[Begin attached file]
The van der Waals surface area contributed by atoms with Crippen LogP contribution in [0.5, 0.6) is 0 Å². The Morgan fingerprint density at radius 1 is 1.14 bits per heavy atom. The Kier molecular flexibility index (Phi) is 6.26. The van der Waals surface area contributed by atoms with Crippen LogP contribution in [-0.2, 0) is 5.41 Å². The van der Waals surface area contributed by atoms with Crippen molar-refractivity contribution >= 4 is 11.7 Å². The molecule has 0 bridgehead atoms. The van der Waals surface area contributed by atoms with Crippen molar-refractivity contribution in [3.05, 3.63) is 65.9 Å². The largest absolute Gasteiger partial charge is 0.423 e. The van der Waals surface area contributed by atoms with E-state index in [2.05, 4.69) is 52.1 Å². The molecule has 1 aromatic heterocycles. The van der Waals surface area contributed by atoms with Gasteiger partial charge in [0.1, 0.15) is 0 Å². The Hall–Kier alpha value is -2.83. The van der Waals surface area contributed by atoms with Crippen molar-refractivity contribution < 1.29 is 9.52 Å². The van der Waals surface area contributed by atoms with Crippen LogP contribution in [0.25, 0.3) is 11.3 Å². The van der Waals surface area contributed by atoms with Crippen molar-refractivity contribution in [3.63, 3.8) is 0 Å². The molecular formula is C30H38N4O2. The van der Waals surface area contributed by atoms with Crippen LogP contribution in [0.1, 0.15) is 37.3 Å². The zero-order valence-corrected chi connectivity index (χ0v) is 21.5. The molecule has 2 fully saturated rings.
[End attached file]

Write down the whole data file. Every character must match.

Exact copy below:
The van der Waals surface area contributed by atoms with Crippen LogP contribution in [0.5, 0.6) is 0 Å². The Morgan fingerprint density at radius 1 is 1.14 bits per heavy atom. The Kier molecular flexibility index (Phi) is 6.26. The van der Waals surface area contributed by atoms with Crippen LogP contribution in [-0.2, 0) is 5.41 Å². The van der Waals surface area contributed by atoms with Crippen molar-refractivity contribution >= 4 is 11.7 Å². The molecule has 0 bridgehead atoms. The van der Waals surface area contributed by atoms with Crippen molar-refractivity contribution in [3.05, 3.63) is 65.9 Å². The largest absolute Gasteiger partial charge is 0.423 e. The van der Waals surface area contributed by atoms with E-state index in [2.05, 4.69) is 52.1 Å². The molecule has 1 aromatic heterocycles. The van der Waals surface area contributed by atoms with Gasteiger partial charge in [0.1, 0.15) is 0 Å². The Hall–Kier alpha value is -2.83. The van der Waals surface area contributed by atoms with Crippen molar-refractivity contribution < 1.29 is 9.52 Å². The van der Waals surface area contributed by atoms with Crippen LogP contribution in [0.25, 0.3) is 11.3 Å². The van der Waals surface area contributed by atoms with Crippen molar-refractivity contribution in [3.63, 3.8) is 0 Å². The molecular formula is C30H38N4O2. The van der Waals surface area contributed by atoms with Crippen LogP contribution in [0.1, 0.15) is 37.3 Å². The zero-order valence-corrected chi connectivity index (χ0v) is 21.5. The molecule has 2 fully saturated rings.